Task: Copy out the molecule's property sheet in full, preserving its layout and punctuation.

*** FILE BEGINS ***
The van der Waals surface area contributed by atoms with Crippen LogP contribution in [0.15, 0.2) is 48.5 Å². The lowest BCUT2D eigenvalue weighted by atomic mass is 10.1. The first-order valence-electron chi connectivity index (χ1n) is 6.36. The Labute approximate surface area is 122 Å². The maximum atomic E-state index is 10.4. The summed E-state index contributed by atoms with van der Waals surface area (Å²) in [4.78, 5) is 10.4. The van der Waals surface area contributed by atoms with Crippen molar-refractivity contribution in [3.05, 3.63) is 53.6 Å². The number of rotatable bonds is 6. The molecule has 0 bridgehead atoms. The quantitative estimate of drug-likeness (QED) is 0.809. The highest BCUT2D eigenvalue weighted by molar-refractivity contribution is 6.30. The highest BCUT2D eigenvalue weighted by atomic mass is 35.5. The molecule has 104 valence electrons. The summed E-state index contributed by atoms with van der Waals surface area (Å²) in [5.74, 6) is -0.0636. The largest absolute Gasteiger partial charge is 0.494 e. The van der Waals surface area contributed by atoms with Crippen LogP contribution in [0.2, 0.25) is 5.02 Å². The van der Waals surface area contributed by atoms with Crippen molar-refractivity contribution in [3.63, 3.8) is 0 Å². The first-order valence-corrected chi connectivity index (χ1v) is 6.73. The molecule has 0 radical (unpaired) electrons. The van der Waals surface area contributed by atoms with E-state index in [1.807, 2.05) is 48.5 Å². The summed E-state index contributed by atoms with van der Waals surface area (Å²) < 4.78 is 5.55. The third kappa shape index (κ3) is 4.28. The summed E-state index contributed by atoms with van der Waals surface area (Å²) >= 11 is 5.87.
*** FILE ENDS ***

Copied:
The van der Waals surface area contributed by atoms with Crippen LogP contribution in [0.15, 0.2) is 48.5 Å². The lowest BCUT2D eigenvalue weighted by atomic mass is 10.1. The first-order valence-electron chi connectivity index (χ1n) is 6.36. The Labute approximate surface area is 122 Å². The maximum atomic E-state index is 10.4. The summed E-state index contributed by atoms with van der Waals surface area (Å²) in [4.78, 5) is 10.4. The van der Waals surface area contributed by atoms with Crippen molar-refractivity contribution in [3.05, 3.63) is 53.6 Å². The number of rotatable bonds is 6. The molecule has 0 bridgehead atoms. The quantitative estimate of drug-likeness (QED) is 0.809. The highest BCUT2D eigenvalue weighted by molar-refractivity contribution is 6.30. The highest BCUT2D eigenvalue weighted by atomic mass is 35.5. The molecule has 104 valence electrons. The summed E-state index contributed by atoms with van der Waals surface area (Å²) in [5.74, 6) is -0.0636. The largest absolute Gasteiger partial charge is 0.494 e. The van der Waals surface area contributed by atoms with Crippen LogP contribution in [0.2, 0.25) is 5.02 Å². The van der Waals surface area contributed by atoms with Crippen molar-refractivity contribution in [3.63, 3.8) is 0 Å². The first-order valence-corrected chi connectivity index (χ1v) is 6.73. The molecule has 0 radical (unpaired) electrons. The van der Waals surface area contributed by atoms with E-state index in [1.807, 2.05) is 48.5 Å². The summed E-state index contributed by atoms with van der Waals surface area (Å²) < 4.78 is 5.55. The third kappa shape index (κ3) is 4.28. The summed E-state index contributed by atoms with van der Waals surface area (Å²) >= 11 is 5.87.